Use of herbal remedies is not a strange phenomenon in the African society. For instance, 80% of Africans [1] and about 27 million South Africans (54%) have been identified as herbal remedy users [2]. General use of herbal medicine amongst Nigerians is also well documented. Ezeome et al. [3] determined that use of herbs and other forms of complementary and alternative medicine (CAM) was common among cancer patients in Nigeria. Other studies have revealed its use in children [4], asthma patients [5], hypertensive patients [6], pregnant women [7,8], as well as medical inpatients [9] and outpatients [9,10]. However, no studies exist presently to determine the use of herbal medicine among the presurgical patient population presenting for ambulatory or day case anaesthesia in Nigeria. Ambulatory anaesthesia is used for surgical procedures where the patient is not required to stay overnight in the hospital. Local, regional or general anaesthesia as well as monitored anaesthesia care (MAC) are the forms in which ambulatory anaesthesia can be conducted.
There are several reasons given as to why people contemplate herbal medicine use. While some consider them to be natural and therefore safe [11,12], others put economic reasons into consideration: high cost of healthcare and poor access to conventional medications. Protracted health issues [13], religion and traditional or cultural beliefs [14] have been known to play a role as well as dissatisfaction with efficacy of conventional medications [15] and the perception that herbal remedies are much more efficacious than the former [16].
The pharmacologic properties of most herbs remain uncertain as a result of a lack of extensive research in this area. Further compounding this issue is a lack of standardization and incomplete regulation of herbal remedies, contamination with pesticides [13], microorganisms or heavy metals, adulteration, improper labelling and incorrect dosing [16,17]. It has been established that there is increased risk of adverse reactions from herbal medicine interaction with medical prescription or anaesthesia. These include effects on coagulation, leading to postoperative bleeding [18], sedation as a result of the presence of conventional medicine additives to the herbal preparation such as diazepam [19], and nephrotoxicity from the presence of heavy metals [16]. In addition, prolonged or inadequate anaesthesia has been known to occur in patients on herbal remedies in the preoperative period [20]. In this survey, we set out to establish use and determine nature of herbal use among patients to be anaesthetized for day case surgery in our institution. The University of Nigeria Teaching Hospital, which is a 500-bedded tertiary hospital is located at Ituku-Ozalla, Enugu, South-East Nigeria, the latter being a region occupied predominantly by the Igbo ethnic group.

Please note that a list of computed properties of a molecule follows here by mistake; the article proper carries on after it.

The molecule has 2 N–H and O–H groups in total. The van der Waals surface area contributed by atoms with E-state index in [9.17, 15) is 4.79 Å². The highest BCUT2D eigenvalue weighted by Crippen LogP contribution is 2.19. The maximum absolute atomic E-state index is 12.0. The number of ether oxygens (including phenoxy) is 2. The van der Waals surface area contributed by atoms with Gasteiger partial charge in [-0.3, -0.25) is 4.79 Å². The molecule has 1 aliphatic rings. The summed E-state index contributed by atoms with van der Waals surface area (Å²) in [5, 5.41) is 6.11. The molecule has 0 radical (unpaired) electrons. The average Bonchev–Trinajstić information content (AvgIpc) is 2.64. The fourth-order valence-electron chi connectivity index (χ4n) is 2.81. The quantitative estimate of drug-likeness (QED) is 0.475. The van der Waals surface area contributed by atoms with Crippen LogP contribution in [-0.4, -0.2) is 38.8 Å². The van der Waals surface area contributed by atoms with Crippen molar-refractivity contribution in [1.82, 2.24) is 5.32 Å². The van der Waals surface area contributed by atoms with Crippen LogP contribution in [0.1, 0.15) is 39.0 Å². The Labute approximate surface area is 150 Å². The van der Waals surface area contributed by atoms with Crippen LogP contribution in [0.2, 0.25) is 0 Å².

This cross-sectional survey was undertaken as a pilot study for a larger national multicenter survey. Sixty (60) adult patients for ambulatory anaesthesia were enrolled over a 3-week period in August 2011 for the survey. The questionnaire was adapted from a similar study [21] to which more questions were added. The modified questionnaire ( Additional file 1) was tested on fifteen (15) pre-surgical patients to ensure it was easy to understand. Names of locally available herbs and herbal remedies were incorporated into the questionnaire prior to its administration. Provisions were made in the questionnaire for unknown herbs and herbs identified by their vernacular names. Following approval by the University of Nigeria Teaching Hospital Research and Ethics Committee, literate respondents filled the questionnaires themselves while illiterate ones had the questionnaire administered to them by medical residents as they underwent pre-anaesthetic evaluation. Respondents were informed of the survey and had the option to accept or decline involvement. The response rate was 80%. Although the low numbers of patients were booked for ambulatory anaesthesia within the survey period, findings from this survey would serve as a guide to much larger studies, especially as no previous data on herbal medicine intake in the Nigerian presurgical patient exists.